Disputes among Turkey, Cyprus and Greece intensified after the discovery of subsea natural gas fields in the region around 2009.
This summer, Greece and Turkey engaged in a war of words over maritime rights. Turkey dispatched a gas-exploration vessel that was escorted by navy ships as it conducted seismic surveys near a Greek island. Greece reacted by deploying its navy.
“For Cyprus, the project is crucial as it will finally bring an end to our island’s energy isolation,” Natasa Pilides, Cyprus’ minister of energy, commerce and industry, told Nikkei. “Moreover, the interconnection will facilitate the priorities of the European Green Deal by contributing to the achievement of the 2050 climate neutrality and other environmental goals.”
Meanwhile, Israel-Turkey relations have deteriorated since 2010, when a Turkish aid ship heading to Gaza was raided by the Israeli military. Israel has been accusing Turkey of supporting the Palestinian organization Hamas.
Israeli Energy Minister Yuval Steinitz told Nikkei via mail, “The trilateral partnership among Greece, Israel, and Cyprus has been the bedrock [of the East Mediterranean energy cooperation].”
The project has been marred by numerous delays. As a result, Greece has decided to sever one leg of the interconnection, between mainland Greece and the island of Crete. It will instead lay this cable as part of a national project. In 2018, a company called Ariadne Interconnection was created by the Greek Independent Power Transmission Operator (ADMIE) to extend the power grid to the island.
The initial plan was announced in 2012, but “delays have been announced six times to date,” said Charles Ellinas, CEO of EC Cyprus Natural Hydrocarbons Company. “It is a scandal and a major setback.”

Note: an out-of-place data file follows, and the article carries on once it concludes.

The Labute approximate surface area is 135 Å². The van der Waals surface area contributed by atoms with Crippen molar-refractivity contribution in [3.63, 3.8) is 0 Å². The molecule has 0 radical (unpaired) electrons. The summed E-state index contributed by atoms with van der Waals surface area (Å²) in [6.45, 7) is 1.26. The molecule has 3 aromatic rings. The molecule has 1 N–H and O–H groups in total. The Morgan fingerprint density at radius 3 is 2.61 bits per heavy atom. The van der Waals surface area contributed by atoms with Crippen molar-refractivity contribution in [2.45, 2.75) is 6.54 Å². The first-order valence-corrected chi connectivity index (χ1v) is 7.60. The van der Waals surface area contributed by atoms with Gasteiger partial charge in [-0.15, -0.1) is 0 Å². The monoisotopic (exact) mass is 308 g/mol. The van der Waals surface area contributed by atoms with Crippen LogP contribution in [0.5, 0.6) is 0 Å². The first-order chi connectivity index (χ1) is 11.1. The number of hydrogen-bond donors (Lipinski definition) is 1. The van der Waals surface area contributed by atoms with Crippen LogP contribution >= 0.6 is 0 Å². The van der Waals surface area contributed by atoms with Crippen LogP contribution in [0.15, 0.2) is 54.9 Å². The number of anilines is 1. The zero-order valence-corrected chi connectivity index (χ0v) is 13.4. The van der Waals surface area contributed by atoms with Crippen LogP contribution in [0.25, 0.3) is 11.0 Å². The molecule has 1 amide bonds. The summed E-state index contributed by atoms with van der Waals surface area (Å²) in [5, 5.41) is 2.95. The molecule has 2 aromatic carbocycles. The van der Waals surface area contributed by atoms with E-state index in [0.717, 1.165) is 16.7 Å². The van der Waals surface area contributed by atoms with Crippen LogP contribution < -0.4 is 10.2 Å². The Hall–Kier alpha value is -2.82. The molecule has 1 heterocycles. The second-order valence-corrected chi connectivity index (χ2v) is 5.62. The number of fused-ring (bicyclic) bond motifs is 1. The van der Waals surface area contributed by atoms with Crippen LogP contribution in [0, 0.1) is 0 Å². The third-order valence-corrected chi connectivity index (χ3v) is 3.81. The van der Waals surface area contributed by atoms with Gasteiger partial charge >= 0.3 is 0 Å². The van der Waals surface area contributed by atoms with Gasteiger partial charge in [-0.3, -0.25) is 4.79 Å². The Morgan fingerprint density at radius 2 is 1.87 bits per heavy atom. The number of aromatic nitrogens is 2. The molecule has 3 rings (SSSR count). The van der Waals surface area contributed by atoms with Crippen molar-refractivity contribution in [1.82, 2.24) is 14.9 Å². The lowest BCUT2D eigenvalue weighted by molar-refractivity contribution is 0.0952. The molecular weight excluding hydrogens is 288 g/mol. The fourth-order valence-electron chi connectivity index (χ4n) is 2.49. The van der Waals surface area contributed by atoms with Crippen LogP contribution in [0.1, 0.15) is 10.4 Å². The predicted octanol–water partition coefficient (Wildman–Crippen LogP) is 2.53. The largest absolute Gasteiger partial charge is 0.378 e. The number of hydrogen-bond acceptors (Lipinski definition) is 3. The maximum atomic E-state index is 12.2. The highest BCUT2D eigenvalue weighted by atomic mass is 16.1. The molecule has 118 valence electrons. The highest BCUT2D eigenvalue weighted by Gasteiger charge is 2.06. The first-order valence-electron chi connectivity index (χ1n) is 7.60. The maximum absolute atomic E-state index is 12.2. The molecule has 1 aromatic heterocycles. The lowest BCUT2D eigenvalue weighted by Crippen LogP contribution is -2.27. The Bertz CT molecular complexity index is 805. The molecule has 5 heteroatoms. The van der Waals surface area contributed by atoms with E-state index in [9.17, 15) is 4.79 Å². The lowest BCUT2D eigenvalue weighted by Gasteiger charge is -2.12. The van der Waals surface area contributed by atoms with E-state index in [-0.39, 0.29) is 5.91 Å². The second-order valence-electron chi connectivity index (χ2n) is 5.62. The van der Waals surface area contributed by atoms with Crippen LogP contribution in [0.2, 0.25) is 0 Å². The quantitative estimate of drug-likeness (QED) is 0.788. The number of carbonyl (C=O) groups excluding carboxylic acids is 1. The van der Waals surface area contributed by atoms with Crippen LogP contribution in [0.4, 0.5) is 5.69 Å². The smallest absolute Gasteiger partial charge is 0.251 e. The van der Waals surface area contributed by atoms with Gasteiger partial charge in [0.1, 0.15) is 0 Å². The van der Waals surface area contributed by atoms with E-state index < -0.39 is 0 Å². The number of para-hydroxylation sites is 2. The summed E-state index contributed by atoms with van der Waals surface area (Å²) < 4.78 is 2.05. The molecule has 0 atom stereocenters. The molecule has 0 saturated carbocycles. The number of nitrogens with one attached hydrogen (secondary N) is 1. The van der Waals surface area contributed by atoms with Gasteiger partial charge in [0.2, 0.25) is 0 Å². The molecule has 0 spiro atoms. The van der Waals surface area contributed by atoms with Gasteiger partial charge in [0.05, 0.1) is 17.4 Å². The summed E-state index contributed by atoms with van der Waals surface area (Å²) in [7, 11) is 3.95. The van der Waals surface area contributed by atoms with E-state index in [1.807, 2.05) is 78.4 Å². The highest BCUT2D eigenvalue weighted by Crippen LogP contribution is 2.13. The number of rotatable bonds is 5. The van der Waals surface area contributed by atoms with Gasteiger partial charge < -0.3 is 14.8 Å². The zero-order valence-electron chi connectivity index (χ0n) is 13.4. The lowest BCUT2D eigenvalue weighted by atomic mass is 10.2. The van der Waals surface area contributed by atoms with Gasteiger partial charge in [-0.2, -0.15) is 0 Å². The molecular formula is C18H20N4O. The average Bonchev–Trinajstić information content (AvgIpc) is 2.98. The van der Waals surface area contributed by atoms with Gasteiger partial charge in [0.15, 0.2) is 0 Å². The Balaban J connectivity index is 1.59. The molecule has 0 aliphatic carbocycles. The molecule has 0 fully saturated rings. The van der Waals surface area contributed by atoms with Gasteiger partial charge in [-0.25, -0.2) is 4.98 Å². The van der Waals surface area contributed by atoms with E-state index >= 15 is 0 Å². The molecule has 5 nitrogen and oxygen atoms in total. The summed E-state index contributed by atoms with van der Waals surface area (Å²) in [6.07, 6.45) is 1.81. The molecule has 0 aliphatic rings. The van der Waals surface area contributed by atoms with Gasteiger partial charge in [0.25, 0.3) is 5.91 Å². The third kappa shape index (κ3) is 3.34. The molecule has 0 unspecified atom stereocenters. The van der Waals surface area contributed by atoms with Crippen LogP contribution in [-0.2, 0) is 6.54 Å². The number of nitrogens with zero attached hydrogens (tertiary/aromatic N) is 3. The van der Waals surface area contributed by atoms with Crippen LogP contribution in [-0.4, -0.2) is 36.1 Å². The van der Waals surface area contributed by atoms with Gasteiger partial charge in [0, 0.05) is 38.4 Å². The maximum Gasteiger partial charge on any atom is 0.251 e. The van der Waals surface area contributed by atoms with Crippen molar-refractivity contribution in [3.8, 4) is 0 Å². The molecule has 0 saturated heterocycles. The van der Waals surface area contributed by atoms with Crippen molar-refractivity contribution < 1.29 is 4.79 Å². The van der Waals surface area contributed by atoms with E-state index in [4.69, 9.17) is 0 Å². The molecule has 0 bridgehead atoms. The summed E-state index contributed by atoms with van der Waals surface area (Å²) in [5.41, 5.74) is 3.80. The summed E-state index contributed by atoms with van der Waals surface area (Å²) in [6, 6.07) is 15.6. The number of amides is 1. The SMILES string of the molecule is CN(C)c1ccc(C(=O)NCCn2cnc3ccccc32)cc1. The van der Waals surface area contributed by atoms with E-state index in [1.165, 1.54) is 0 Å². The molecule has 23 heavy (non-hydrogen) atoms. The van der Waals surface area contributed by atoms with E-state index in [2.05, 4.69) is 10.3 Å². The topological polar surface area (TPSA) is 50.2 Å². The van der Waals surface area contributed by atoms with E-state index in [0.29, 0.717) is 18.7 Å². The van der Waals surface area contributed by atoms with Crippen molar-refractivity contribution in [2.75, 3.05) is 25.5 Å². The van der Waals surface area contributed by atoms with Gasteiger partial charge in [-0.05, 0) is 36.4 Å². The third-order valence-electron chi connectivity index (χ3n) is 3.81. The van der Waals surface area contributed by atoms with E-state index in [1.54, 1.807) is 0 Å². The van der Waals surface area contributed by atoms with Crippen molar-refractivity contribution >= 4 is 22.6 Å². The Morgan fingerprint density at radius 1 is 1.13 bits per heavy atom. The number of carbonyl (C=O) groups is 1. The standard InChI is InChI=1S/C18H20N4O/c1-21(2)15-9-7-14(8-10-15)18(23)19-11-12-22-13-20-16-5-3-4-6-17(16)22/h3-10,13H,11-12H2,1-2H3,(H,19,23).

According to Giorgos Stathakis, who once headed Greece’s Ministry of Environment and Energy, the European Commission created obstacles to the interconnection between mainland Greece and Crete.
The EU wanted the Israel-Cyprus-Greece connection to continue as a single project and disputed the technical compatibility of high voltage transmission cables and the amortization of the investment.
“The [Ariadne] Interconnection couldn’t wait,” Stathakis said by phone. “Until 2018, the project had only progressed to study design. We had to step up [and decided to separate the project].”
European concerns about China strengthening its presence in Greece’s energy market also caused delays. Ariadne Interconnection is a 100% subsidiary of ADMIE, which has State Grid Corp. of China as a stakeholder. It is this relationship that sparked the EU’s skepticism.
Beyond increasing its stake in ADMIE, SGCC in November 2019 declared it wants a 20% stake in Ariadne Interconnection. It made its wish known while Chinese President Xi Jinping was visiting Athens.
China’s involvement in the project is considered by many to be a Trojan Horse, a suspicion that is causing the EU’s jitters.
Chinese investors are interested in other projects as well. In December 2019, Cyprus and a Chinese-led consortium signed a 290 million euro contract for the construction of the island’s first liquefied natural gas receiving terminal. In October this year, Chinese companies expressed an interest in underground gas storage in Kavala, northern Greece.
Washington-based think tank The Atlantic Council estimates that China’s Belt and Road energy investments will add up to $27 trillion by 2050, with $7 trillion alone going to power grid construction.
“Energy is considered a strategic issue of the EU,” said Pablo Pareja-Alcaraz, a lecturer at the University of Pompeu Fabra, “and that’s why there is this skepticism. If China is perceived in member state countries as an alternative, that weakens the EU position. China meddling goes to the core of European integration.”